In addition, HSI/Africa also visited two local schools to teach students the importance of responsible pet care and to encourage them to bring their pets to the “sterithon” and clinic days in the areas. The talks were focused on more than 400 children, who received educational coloring books to help them learn about caring for their pets at home.

Cape Agulhas Municipality executive mayor Paul Swart said: “Roaming dogs are a real challenge in our communities. To change this situation, we need to better inform our communities and I want to commit myself to doing so, starting here with HSI/Africa. Cape Agulhas is the most Southern point in South Africa, and we want to become an example for the rest of the country. We want to be a humane society that cares for one another – not only for us as humans, but especially for our pets. Through the ’Healthy Pets, Healthier Community’ program we wish to change the mindsets of our people to help them become better parents to their pets. Healthy and happy pets can improve our personal health and bring happiness to our homes. We thank the HSI/Africa team for the work you’ve already done in Cape Agulhas, and we look forward to becoming kinder, animal-loving communities with you.”

HSI/Africa encourages all community members to register their animals for sterilization and bring their furry friends to upcoming clinics to be hosted in 2023. For enquiries about the Struisbaai North registration, call Trevor on (084) 511-8705 and for enquiries about the Bredasdorp East registration, call Kerri-Lee on (082) 712-8331. For program enquiries, call Audrey Delsink from HSI/Africa on (083) 390-0337.

For video and photos click here.


Media contact: Leozette Roode, specialist media communications and meat reduction: ; 071 360 1104; E

Humane Society International welcomes announcement from hotel in Africa

Humane Society International / Africa

Stock Photography

CAPE TOWN, South Africa—Hotel Verde has committed to exclusively source pork from suppliers who do not confine soon-to-be mother pigs in crates. With this announcement, Hotel Verde joins the growing list of global companies that have pledged to procure only crate-free pork. This announcement follows discussions with Humane Society International/Africa, which welcomes the commitment.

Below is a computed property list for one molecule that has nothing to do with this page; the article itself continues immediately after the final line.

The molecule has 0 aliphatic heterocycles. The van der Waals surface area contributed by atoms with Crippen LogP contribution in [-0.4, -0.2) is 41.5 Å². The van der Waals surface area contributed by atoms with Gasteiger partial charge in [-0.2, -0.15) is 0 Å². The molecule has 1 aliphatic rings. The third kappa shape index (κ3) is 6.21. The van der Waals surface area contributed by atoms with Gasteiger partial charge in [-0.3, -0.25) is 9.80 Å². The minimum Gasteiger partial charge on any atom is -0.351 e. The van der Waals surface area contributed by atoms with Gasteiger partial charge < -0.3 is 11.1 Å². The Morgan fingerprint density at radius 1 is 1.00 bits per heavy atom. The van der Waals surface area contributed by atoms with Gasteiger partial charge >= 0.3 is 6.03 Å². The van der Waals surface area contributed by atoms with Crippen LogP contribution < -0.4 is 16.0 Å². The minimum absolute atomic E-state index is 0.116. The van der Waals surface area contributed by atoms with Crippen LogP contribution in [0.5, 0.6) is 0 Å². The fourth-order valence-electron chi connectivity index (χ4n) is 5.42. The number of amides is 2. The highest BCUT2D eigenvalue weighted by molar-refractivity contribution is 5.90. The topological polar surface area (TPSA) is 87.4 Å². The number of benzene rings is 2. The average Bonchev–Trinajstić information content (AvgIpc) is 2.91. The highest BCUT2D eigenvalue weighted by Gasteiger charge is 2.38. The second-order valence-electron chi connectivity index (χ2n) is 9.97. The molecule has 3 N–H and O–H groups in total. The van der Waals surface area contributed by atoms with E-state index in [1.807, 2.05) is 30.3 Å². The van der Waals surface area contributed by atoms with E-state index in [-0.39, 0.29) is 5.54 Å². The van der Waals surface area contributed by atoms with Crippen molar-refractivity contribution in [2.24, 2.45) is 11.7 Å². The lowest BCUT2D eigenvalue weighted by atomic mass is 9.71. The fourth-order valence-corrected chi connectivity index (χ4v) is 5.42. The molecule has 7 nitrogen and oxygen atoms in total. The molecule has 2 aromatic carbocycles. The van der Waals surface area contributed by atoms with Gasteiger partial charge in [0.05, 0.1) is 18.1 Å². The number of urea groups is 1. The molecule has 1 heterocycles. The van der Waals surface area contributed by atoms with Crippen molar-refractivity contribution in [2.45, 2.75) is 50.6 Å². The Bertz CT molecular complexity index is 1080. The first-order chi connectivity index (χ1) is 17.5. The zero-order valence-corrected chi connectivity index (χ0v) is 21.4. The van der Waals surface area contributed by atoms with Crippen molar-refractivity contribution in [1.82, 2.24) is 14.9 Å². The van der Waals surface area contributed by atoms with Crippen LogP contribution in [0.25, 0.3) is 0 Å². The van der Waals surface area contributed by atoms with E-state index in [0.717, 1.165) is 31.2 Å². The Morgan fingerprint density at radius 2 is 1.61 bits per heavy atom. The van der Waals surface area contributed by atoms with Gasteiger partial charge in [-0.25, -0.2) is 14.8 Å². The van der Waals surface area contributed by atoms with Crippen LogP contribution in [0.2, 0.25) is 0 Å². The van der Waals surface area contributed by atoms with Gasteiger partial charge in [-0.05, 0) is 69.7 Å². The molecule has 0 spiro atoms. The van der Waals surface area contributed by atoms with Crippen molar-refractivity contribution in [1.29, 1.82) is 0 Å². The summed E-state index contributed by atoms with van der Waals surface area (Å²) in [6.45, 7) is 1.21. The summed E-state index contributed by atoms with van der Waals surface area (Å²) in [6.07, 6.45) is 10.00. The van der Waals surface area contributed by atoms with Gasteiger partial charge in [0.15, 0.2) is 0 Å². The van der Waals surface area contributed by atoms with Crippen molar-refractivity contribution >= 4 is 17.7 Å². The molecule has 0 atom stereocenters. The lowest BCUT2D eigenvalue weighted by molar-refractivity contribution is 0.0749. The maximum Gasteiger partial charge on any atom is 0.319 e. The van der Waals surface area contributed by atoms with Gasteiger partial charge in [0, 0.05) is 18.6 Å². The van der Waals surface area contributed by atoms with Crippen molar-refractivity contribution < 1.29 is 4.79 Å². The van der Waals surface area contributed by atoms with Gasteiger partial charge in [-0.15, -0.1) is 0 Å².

Chef Adrian Schreuder, executive Chef at Hotel Verde said, “As the greenest hotel in Africa, Hotel Verde is committed to source and serve only the highest welfare products available. As part of our animal welfare and sustainability policy, we pledge to transition our entire pork supply comes from only local farms that do not use gestation crates for pregnant sows. We are working towards a 100% implementation goal by the end of 2023. Hotel Verde is proud to work with Humane Society International/Africa on the implementation of this animal welfare policy.”

Gestation crates are used to house sows during each of their nearly 4-month long pregnancies on commercial farms to maximise profit by packing as many animals into a facility as possible. Pregnant pigs kept in these steel gestation crates cannot fully express their natural behaviour and are confined so tightly that they are prevented from turning around or even extending their legs when lying down. Not only do the pigs suffer physical discomfort and injuries, but they also experience frustration and psychological stress.

Candice Blom, farmed animal specialist for Humane Society International/Africa, says: “We applaud Hotel Verde for prioritizing the welfare of farmed animals by adopting this commitment throughout its supply chain. These policies drive the demand for higher welfare standards on piggeries and will ultimately eliminate the use of cruel crates. Consumers care about the way animals are treated in food production systems and oppose the inhumane, near lifelong confinement of sows in crates.”

More companies are adopting responsible consumption policies in South Africa and the world, including Marriott InternationalHilton WorldwideNestle and others. Humane Society International/Africa will continue working with Hotel Verde and other companies to improve the welfare of animals in their supply chains.


 Reference in this article to any specific commercial product or service, or the use of any brand, trade, firm or corporation name is for the information of the public only, and does not constitute or imply endorsement by HSI/Africa or any of its affiliates of the product or service, or its producer or provider, and should not be construed or relied upon, under any circumstances, by implication or otherwise, as investment advice. Links and access by hypertext to other websites is provided as a convenience only and does not indicate or imply any endorsement with respect to any of the content on such website nor any of the views expressed thereon.

Media contact: Leozette Roode, media specialist for HSI/Africa, e:, t: +27 71 360 1104


Use your power at the till point to help the animals who feed our nation

Humane Society International / South Africa

Erin Van Voorhies